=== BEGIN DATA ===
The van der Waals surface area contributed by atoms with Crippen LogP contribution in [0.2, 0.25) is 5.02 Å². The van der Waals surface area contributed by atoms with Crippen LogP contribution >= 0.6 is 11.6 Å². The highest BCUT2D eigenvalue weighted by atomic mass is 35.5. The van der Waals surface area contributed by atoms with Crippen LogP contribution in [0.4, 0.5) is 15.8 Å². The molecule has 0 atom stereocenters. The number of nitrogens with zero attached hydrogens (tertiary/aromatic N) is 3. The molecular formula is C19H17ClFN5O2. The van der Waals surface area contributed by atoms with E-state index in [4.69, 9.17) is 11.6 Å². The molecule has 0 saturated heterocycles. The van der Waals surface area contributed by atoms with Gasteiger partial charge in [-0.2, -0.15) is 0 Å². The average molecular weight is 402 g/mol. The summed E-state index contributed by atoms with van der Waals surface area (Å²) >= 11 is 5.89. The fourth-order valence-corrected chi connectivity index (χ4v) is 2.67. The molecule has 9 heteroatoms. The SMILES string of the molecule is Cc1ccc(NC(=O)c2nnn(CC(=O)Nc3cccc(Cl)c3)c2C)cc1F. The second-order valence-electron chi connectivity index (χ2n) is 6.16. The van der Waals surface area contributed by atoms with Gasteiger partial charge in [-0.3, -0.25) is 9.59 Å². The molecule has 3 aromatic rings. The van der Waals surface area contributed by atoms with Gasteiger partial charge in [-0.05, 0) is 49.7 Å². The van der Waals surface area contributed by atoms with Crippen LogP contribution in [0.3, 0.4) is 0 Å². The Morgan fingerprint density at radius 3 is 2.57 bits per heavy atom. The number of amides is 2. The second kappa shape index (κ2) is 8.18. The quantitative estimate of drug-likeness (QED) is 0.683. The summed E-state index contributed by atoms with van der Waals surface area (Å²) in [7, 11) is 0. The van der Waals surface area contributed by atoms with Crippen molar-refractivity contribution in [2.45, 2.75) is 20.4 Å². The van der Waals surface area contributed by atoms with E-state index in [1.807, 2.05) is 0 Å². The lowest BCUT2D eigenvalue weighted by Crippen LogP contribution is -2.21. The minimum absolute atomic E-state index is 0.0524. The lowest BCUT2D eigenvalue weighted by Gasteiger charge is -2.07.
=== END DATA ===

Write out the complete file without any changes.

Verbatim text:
The van der Waals surface area contributed by atoms with Crippen LogP contribution in [0.2, 0.25) is 5.02 Å². The van der Waals surface area contributed by atoms with Crippen LogP contribution >= 0.6 is 11.6 Å². The highest BCUT2D eigenvalue weighted by atomic mass is 35.5. The van der Waals surface area contributed by atoms with Crippen LogP contribution in [0.4, 0.5) is 15.8 Å². The molecule has 0 atom stereocenters. The number of nitrogens with zero attached hydrogens (tertiary/aromatic N) is 3. The molecular formula is C19H17ClFN5O2. The van der Waals surface area contributed by atoms with E-state index in [4.69, 9.17) is 11.6 Å². The molecule has 0 saturated heterocycles. The van der Waals surface area contributed by atoms with Gasteiger partial charge in [-0.2, -0.15) is 0 Å². The average molecular weight is 402 g/mol. The summed E-state index contributed by atoms with van der Waals surface area (Å²) >= 11 is 5.89. The fourth-order valence-corrected chi connectivity index (χ4v) is 2.67. The molecule has 9 heteroatoms. The SMILES string of the molecule is Cc1ccc(NC(=O)c2nnn(CC(=O)Nc3cccc(Cl)c3)c2C)cc1F. The second-order valence-electron chi connectivity index (χ2n) is 6.16. The van der Waals surface area contributed by atoms with Gasteiger partial charge in [-0.3, -0.25) is 9.59 Å². The molecule has 3 aromatic rings. The van der Waals surface area contributed by atoms with Gasteiger partial charge in [-0.05, 0) is 49.7 Å². The van der Waals surface area contributed by atoms with Crippen LogP contribution in [0.3, 0.4) is 0 Å². The Morgan fingerprint density at radius 3 is 2.57 bits per heavy atom. The number of amides is 2. The second kappa shape index (κ2) is 8.18. The quantitative estimate of drug-likeness (QED) is 0.683. The summed E-state index contributed by atoms with van der Waals surface area (Å²) in [7, 11) is 0. The van der Waals surface area contributed by atoms with Crippen molar-refractivity contribution in [2.45, 2.75) is 20.4 Å². The van der Waals surface area contributed by atoms with E-state index in [1.807, 2.05) is 0 Å². The lowest BCUT2D eigenvalue weighted by Crippen LogP contribution is -2.21. The minimum absolute atomic E-state index is 0.0524. The lowest BCUT2D eigenvalue weighted by Gasteiger charge is -2.07.